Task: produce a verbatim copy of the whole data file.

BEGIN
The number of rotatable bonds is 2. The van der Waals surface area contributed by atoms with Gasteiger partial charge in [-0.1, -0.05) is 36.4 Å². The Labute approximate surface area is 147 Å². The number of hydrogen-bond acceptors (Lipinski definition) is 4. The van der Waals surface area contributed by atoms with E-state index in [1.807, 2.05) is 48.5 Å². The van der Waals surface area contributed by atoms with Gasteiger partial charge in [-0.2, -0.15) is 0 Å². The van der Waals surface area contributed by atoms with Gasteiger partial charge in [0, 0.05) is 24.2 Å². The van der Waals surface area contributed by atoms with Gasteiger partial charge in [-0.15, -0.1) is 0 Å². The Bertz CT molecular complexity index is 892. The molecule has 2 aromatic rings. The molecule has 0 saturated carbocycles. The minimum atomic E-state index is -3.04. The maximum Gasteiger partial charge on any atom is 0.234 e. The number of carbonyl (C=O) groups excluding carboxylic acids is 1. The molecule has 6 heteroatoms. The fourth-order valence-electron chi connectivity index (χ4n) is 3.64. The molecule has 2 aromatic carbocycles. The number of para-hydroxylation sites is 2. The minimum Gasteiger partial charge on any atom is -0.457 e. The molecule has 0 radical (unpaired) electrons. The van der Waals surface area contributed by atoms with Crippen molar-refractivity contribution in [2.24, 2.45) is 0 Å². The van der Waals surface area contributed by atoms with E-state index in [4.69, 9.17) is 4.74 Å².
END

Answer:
The number of rotatable bonds is 2. The van der Waals surface area contributed by atoms with Gasteiger partial charge in [-0.1, -0.05) is 36.4 Å². The Labute approximate surface area is 147 Å². The number of hydrogen-bond acceptors (Lipinski definition) is 4. The van der Waals surface area contributed by atoms with E-state index in [1.807, 2.05) is 48.5 Å². The van der Waals surface area contributed by atoms with Gasteiger partial charge in [-0.2, -0.15) is 0 Å². The van der Waals surface area contributed by atoms with Gasteiger partial charge in [0, 0.05) is 24.2 Å². The van der Waals surface area contributed by atoms with Gasteiger partial charge in [-0.15, -0.1) is 0 Å². The Bertz CT molecular complexity index is 892. The molecule has 2 aromatic rings. The molecule has 0 saturated carbocycles. The minimum atomic E-state index is -3.04. The maximum Gasteiger partial charge on any atom is 0.234 e. The number of carbonyl (C=O) groups excluding carboxylic acids is 1. The molecule has 6 heteroatoms. The fourth-order valence-electron chi connectivity index (χ4n) is 3.64. The molecule has 2 aromatic carbocycles. The number of para-hydroxylation sites is 2. The minimum Gasteiger partial charge on any atom is -0.457 e. The molecule has 0 radical (unpaired) electrons. The van der Waals surface area contributed by atoms with Crippen molar-refractivity contribution in [2.24, 2.45) is 0 Å². The van der Waals surface area contributed by atoms with E-state index in [4.69, 9.17) is 4.74 Å².